Severe weather looms for Florida, North Carolina, Hawaii

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U.S. East and Gulf Coasts, Hawaii Under Threat From Tropical Systems

A triple weather threat loomed Wednesday with storms set to hit parts of the Gulf Coast, Southeast and Hawaii.

North Carolina's Outer Banks will likely be drenched as a tropical weather system blows by with up to 5 inches of heavy rain, forecasters said.

Meanwhile, a hurricane watch was issued for parts of Florida's Gulf Coast because of another tropical depression in the Gulf of Mexico.

Known as Tropical Depression 9, it looked set to strengthen into Tropical Storm Hermine off Florida on Wednesday morning and make landfall Thursday night. Forecasters warned the northwest of the state could see to 12 inches of rain.

RELATED: Tropical Depressions Eight and Nine tracker

Weather Channel meteorologist Kevin Roth warned the system could bring a storm surge of up to 3 feet to the areas between Apalachicola and Tampa in northwestern Florida.

"But there could be a few spots that could go up to 4 or 5 [feet] and this part of this coastline is susceptible to flooding," he added.

After that, the storm would head across Florida and "brush the entire Southeast coastline with rain, beach erosion and windy conditions on Friday," according to NBC meteorologist Bill Karins.

He warned of rough surf and dangerous rip currents off of North Carolina as so-called Tropical Depression 8, which had glanced the coastline late Tuesday, headed back out into the Atlantic. The storm system had maximum sustained wind speeds of 35 mph and was moving northeast at 5 mph early Wednesday.

RELATED: Tropical Storm Colin

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Tropical Storm Colin (6/6)
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Tropical Storm Colin (6/6)
Storm clouds from Tropical Storm Colin flank the Orlando Eye ferris wheel on International Drive in Orlando, Fla., as severe weather moves into central Florida on Monday, June 6, 2016. (Joe Burbank/Orlando Sentinel/TNS via Getty Images)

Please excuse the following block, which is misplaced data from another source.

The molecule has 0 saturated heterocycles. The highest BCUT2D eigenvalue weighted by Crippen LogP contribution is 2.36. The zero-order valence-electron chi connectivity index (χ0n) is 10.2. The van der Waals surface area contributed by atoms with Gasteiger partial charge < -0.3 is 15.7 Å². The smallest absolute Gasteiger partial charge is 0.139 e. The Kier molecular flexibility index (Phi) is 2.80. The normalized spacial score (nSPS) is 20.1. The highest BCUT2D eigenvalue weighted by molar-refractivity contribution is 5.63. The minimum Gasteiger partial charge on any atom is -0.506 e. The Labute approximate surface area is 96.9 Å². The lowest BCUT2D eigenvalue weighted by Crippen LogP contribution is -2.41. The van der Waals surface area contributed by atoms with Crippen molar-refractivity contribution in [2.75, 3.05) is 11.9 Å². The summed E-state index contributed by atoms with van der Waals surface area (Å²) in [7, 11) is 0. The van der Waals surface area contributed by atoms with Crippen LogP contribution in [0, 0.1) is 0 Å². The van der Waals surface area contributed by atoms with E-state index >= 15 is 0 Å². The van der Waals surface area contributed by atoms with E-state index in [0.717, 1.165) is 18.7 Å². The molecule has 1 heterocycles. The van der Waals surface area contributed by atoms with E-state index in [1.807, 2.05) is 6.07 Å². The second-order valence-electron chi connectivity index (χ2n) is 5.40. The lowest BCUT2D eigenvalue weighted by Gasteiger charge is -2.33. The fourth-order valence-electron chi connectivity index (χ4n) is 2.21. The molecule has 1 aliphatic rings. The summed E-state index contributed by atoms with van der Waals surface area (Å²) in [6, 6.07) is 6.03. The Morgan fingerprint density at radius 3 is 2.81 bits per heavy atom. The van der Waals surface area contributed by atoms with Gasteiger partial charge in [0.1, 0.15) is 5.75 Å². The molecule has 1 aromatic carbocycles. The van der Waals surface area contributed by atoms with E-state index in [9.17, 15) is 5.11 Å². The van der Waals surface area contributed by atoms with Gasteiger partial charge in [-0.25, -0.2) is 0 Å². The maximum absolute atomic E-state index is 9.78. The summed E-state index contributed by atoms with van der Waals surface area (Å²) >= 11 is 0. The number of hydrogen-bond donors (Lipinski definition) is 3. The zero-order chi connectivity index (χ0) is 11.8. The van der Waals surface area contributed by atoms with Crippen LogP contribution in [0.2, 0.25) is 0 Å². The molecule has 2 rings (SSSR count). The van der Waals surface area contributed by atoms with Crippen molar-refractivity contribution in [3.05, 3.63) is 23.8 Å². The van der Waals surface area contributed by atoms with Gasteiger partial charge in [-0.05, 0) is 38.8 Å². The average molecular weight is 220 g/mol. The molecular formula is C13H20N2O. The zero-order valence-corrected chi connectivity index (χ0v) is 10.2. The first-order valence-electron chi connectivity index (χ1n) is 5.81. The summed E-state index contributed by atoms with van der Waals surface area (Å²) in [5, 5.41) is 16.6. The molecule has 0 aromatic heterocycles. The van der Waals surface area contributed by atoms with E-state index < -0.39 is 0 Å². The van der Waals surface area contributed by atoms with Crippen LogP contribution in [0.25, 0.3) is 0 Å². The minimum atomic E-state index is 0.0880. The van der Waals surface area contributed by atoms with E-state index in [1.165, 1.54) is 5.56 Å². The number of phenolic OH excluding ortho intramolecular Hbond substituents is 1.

VENICE, FL - JUNE 06: People check out the waves from Tropical Storm Colin on June 6, 2016 in Venice, Florida. Florida Gov. Rick Scott declared a state of emergency as Colin brought with it high winds and a threat of serious flooding. (Photo by Joe Raedle/Getty Images)
VENICE, FL - JUNE 06: A young child walks along the beach during Tropical Storm Colin on June 6, 2016 in Venice, Florida. Florida Gov. Rick Scott declared a state of emergency as Colin brought with it high winds and a threat of serious flooding. (Photo by Joe Raedle/Getty Images)
VENICE, FL - JUNE 06: A surfer takes advantage of the waves from Tropical Storm Colin on June 6, 2016 in Venice, Florida. Florida Gov. Rick Scott declared a state of emergency as Colin brought with it high winds and a threat of serious flooding. (Photo by Joe Raedle/Getty Images)
Brazilian reporters covering the national soccer team try to stay dry as Tropical Storm Colin bore down on the Florida panhandle during their training session at the University of Central Florida in Orlando, on June 6, 2016. Brazil will face Haiti on June 7th in their second match of the Copa America Centenario. / AFP / Gregg NEWTON (Photo credit should read GREGG NEWTON/AFP/Getty Images)
VENICE, FL - JUNE 06: Casey Superville leans into the high winds from Tropical Storm Colin as he experiences the storm along the beach on June 6, 2016 in Venice, Florida. The Florida Gov. Rick Scott declared a state of emergency with Tropical Storm Colin as it brings high winds and a serious threat of flooding. (Photo by Joe Raedle/Getty Images)